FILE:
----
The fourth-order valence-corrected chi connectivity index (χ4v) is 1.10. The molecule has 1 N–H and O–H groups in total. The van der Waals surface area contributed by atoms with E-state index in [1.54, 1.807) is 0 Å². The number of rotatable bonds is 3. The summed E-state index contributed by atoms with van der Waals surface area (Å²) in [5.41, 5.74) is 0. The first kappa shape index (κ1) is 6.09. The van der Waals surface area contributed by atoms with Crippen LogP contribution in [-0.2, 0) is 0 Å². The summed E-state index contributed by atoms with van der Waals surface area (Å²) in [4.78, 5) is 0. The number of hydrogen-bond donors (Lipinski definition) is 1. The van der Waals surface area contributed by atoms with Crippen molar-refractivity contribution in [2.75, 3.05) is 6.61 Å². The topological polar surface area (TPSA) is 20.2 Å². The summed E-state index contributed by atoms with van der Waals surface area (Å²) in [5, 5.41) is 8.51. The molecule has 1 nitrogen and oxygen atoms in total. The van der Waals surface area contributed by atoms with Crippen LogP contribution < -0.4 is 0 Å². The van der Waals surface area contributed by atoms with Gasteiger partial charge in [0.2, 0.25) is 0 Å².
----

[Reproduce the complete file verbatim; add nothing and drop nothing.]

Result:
The fourth-order valence-corrected chi connectivity index (χ4v) is 1.10. The molecule has 1 N–H and O–H groups in total. The van der Waals surface area contributed by atoms with E-state index in [1.54, 1.807) is 0 Å². The number of rotatable bonds is 3. The summed E-state index contributed by atoms with van der Waals surface area (Å²) in [5.41, 5.74) is 0. The first kappa shape index (κ1) is 6.09. The van der Waals surface area contributed by atoms with Crippen LogP contribution in [-0.2, 0) is 0 Å². The summed E-state index contributed by atoms with van der Waals surface area (Å²) in [4.78, 5) is 0. The number of hydrogen-bond donors (Lipinski definition) is 1. The van der Waals surface area contributed by atoms with Crippen molar-refractivity contribution in [2.75, 3.05) is 6.61 Å². The topological polar surface area (TPSA) is 20.2 Å². The summed E-state index contributed by atoms with van der Waals surface area (Å²) in [5, 5.41) is 8.51. The molecule has 1 nitrogen and oxygen atoms in total. The van der Waals surface area contributed by atoms with Crippen LogP contribution < -0.4 is 0 Å². The van der Waals surface area contributed by atoms with Gasteiger partial charge in [0.2, 0.25) is 0 Å².